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How do I play that chord? Part 4: Books, charts and devices.

Books – Reviews

Chord BooksAlmost every guitar instruction book I own includes guitar chord diagrams. In fact, many of the music books I own also include diagrams for the chords in the tunes. But for this article I’m only reviewing books that are intended to be references for guitar chords. This has resulted in me having to ignore for now some of the books I first used to learn chords, especially jazz chords. I didn’t learn jazz chords from the books below. But I do refer to these books when my fingers and memory get stumped on a chord – sometimes on something I once knew but have forgotten.

A search for “Guitar chords” under books at came up with 3,465 results. That’s a lot of books about guitar chords, although I suspect some are instruction or music books that include chords. But even limiting it to the 71 printed reference books, it’s still a lot of books on chords. Needless to say I don’t own that many chord books and I’ve never seen or heard of most of those book in the results. But I have had years to browse through music stores and find what I thought were good chord resources. Here are my comments on some of the books in my collection which are still available for sale from Amazon.

The Jazz Guitar Chord Bible Complete by Warren Nunes © 1999 Warner Brothers Publications.

  • Has a table of contents organized by chord type. Includes the 7b5b9 chord type under dominant chords.
  • Most chords do not include the root – this is common for jazz chords.
  • Lists common fingerings for common chords of the type specified followed by a collection of short chord progression examples using the chord type. Although I like the idea of providing examples as chord progressions, I found it made looking up how to play a specific chord more difficult.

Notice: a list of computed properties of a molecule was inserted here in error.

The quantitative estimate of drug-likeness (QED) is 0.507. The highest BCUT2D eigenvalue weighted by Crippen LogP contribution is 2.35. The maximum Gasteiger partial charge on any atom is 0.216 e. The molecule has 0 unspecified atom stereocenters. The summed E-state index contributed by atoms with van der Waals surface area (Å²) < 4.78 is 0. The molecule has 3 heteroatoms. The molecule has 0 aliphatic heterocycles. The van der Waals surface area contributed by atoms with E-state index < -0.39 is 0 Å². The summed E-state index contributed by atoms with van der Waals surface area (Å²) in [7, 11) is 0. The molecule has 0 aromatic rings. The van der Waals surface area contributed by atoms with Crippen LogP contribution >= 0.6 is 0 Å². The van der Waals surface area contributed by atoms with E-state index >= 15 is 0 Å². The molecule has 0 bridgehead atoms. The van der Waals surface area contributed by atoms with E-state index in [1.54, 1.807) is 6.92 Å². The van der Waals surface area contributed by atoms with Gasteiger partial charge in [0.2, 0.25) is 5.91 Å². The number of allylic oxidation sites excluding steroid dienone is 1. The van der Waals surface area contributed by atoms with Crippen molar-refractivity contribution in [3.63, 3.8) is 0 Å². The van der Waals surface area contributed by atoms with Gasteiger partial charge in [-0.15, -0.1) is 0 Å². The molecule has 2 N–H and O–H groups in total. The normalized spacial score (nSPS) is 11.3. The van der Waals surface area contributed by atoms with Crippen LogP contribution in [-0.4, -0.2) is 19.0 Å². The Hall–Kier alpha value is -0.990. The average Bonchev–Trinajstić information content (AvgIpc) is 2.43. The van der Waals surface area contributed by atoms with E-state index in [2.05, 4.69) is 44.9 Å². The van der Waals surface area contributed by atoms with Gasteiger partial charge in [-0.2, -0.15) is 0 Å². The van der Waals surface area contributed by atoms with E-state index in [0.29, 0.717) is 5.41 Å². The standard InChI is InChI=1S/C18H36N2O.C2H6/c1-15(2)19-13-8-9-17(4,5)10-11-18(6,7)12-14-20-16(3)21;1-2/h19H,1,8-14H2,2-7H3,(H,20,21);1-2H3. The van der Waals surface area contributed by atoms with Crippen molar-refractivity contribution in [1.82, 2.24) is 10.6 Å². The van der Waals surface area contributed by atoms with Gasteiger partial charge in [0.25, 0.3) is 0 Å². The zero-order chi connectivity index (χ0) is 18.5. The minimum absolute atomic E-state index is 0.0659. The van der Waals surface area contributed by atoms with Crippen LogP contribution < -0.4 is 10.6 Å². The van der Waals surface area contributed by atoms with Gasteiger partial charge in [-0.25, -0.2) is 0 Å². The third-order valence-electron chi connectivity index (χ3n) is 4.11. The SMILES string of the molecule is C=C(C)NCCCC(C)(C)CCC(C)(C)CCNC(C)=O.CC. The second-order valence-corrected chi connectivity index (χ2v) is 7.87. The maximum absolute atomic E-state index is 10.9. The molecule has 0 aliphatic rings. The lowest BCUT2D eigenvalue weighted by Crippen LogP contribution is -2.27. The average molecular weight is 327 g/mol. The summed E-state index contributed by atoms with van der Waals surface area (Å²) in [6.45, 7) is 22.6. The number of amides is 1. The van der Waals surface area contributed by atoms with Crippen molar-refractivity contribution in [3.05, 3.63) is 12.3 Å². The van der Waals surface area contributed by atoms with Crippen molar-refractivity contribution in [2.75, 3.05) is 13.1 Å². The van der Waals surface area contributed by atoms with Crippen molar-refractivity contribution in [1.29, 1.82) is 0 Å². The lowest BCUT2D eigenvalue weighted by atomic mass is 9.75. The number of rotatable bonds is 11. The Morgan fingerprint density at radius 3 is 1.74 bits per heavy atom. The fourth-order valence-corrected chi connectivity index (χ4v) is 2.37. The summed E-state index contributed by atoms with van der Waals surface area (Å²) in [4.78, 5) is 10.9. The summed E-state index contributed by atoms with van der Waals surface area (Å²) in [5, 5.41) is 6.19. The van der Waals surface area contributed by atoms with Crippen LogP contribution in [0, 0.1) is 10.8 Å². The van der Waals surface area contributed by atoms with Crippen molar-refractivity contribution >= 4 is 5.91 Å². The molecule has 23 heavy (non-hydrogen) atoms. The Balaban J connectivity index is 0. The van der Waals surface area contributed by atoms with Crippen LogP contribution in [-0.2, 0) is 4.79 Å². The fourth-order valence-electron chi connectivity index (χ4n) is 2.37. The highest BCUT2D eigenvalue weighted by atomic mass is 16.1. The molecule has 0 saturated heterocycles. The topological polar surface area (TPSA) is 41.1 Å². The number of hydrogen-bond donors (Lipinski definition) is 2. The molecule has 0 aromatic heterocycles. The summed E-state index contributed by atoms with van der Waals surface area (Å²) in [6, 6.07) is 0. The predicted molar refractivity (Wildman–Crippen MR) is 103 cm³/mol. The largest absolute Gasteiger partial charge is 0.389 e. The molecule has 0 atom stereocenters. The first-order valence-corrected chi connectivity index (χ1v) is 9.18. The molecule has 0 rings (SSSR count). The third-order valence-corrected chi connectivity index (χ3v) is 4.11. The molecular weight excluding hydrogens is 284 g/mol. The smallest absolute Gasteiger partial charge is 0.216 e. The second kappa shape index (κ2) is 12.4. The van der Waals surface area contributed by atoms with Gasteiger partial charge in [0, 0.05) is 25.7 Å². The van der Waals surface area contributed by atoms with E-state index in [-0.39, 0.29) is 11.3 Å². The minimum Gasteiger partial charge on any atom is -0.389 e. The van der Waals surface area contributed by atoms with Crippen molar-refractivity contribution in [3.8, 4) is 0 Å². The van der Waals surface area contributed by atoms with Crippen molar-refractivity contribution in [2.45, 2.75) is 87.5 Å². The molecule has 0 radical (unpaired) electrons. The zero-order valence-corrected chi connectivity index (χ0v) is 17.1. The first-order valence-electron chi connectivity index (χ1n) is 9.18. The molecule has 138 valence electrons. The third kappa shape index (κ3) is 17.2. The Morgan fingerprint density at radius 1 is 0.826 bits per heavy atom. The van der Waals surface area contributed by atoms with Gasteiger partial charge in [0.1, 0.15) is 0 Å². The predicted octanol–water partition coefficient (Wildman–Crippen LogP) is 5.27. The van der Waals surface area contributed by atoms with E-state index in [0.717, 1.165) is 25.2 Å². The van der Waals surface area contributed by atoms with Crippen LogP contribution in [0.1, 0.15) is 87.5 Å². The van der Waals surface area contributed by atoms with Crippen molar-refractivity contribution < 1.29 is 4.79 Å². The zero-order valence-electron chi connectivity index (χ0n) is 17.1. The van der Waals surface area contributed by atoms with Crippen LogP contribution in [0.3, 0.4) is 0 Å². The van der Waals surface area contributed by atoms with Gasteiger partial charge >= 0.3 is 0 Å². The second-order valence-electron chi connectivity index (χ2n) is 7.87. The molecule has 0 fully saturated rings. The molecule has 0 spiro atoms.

• An example of the above is the book begins with the “Basic Major” chord forms and lists one page of diagrams for C and G chords. It follows this with 5 pages of example progressions which include major chords.

Guitar Chord Encyclopedia by Steve Hall. © 1993 Alfred Publishing Co., Inc.

  • This book has 36 different chord names for each key (2 more than Essential Guitar Chords – must be very complete).
  • The table of contents nicely arranges root notes in a 2D table with the root/key across the top and the chord name in the left column. This allows you to go directly to the page where a specific chord starts. For example, by looking in the 6th column of keys (Db) and the 11th row of chords (minor 6th add ninth) I can find that a Dbm6add9 can be found on page 139.
  • This book passes the major seventh test but no bonus points – no G7b5b9.
  • The first few pages of the book is a good, condensed chord theory section.

Mel Bay’s Complete Book of Guitar Chords, Scales and Arpeggios’ by William Bay. © 1992 Mel Bay Publications.

  • Although this book begins with scales and arpeggios, the largest section – about half the book – is chords.
  • There are 27 listed chord types for each key.
  • There is a table of contents where keys are arranged alphabetically with the 27 chord names for that key under each key heading. You can thus find the exact page where a specific chord is shown.
  • I like the arrangement of the chords in each section. They are arranged in boxes for Melody Chords (usually the high strings), Inside Chords (played on the 2nd through 5th strings), Rhythm Chords (jazz or Freddie Green type chords where some strings are deadened) and Bottom 4-String Chords (which are played on the lowest 4 strings).
  • Passes the major seventh test but no bonus points.

Essential Guitar Chords by Robert Hartz. © 1993 Mt. Holly Press. (Only available from used booksellers).

  • Chords are arranged chromatically starting with chords having a root of C.